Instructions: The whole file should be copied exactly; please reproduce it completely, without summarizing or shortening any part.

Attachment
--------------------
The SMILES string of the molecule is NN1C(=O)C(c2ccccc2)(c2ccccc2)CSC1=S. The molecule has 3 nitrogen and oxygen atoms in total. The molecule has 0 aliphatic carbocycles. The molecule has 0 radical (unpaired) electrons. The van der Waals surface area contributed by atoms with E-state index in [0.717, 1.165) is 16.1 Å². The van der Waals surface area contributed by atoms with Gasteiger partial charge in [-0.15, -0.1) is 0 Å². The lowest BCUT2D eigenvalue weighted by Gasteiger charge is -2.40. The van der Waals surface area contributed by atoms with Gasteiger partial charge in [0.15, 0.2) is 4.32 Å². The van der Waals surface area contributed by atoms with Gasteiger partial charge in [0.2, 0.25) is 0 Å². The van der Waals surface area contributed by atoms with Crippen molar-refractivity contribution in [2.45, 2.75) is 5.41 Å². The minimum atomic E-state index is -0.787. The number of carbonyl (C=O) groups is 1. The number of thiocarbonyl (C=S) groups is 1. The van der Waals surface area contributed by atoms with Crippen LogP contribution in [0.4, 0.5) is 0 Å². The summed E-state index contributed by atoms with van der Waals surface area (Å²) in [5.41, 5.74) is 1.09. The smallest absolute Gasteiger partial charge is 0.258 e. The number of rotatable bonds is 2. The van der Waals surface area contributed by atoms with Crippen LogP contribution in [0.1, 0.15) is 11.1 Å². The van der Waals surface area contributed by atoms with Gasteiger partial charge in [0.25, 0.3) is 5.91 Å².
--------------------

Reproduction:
The SMILES string of the molecule is NN1C(=O)C(c2ccccc2)(c2ccccc2)CSC1=S. The molecule has 3 nitrogen and oxygen atoms in total. The molecule has 0 aliphatic carbocycles. The molecule has 0 radical (unpaired) electrons. The van der Waals surface area contributed by atoms with E-state index in [0.717, 1.165) is 16.1 Å². The van der Waals surface area contributed by atoms with Gasteiger partial charge in [-0.15, -0.1) is 0 Å². The lowest BCUT2D eigenvalue weighted by Gasteiger charge is -2.40. The van der Waals surface area contributed by atoms with Gasteiger partial charge in [0.15, 0.2) is 4.32 Å². The van der Waals surface area contributed by atoms with Gasteiger partial charge in [0.2, 0.25) is 0 Å². The van der Waals surface area contributed by atoms with Crippen molar-refractivity contribution in [2.45, 2.75) is 5.41 Å². The minimum atomic E-state index is -0.787. The number of carbonyl (C=O) groups is 1. The number of thiocarbonyl (C=S) groups is 1. The van der Waals surface area contributed by atoms with Crippen LogP contribution in [0.4, 0.5) is 0 Å². The summed E-state index contributed by atoms with van der Waals surface area (Å²) in [5.41, 5.74) is 1.09. The smallest absolute Gasteiger partial charge is 0.258 e. The number of rotatable bonds is 2. The van der Waals surface area contributed by atoms with Crippen LogP contribution in [0.1, 0.15) is 11.1 Å². The van der Waals surface area contributed by atoms with Gasteiger partial charge in [0.25, 0.3) is 5.91 Å².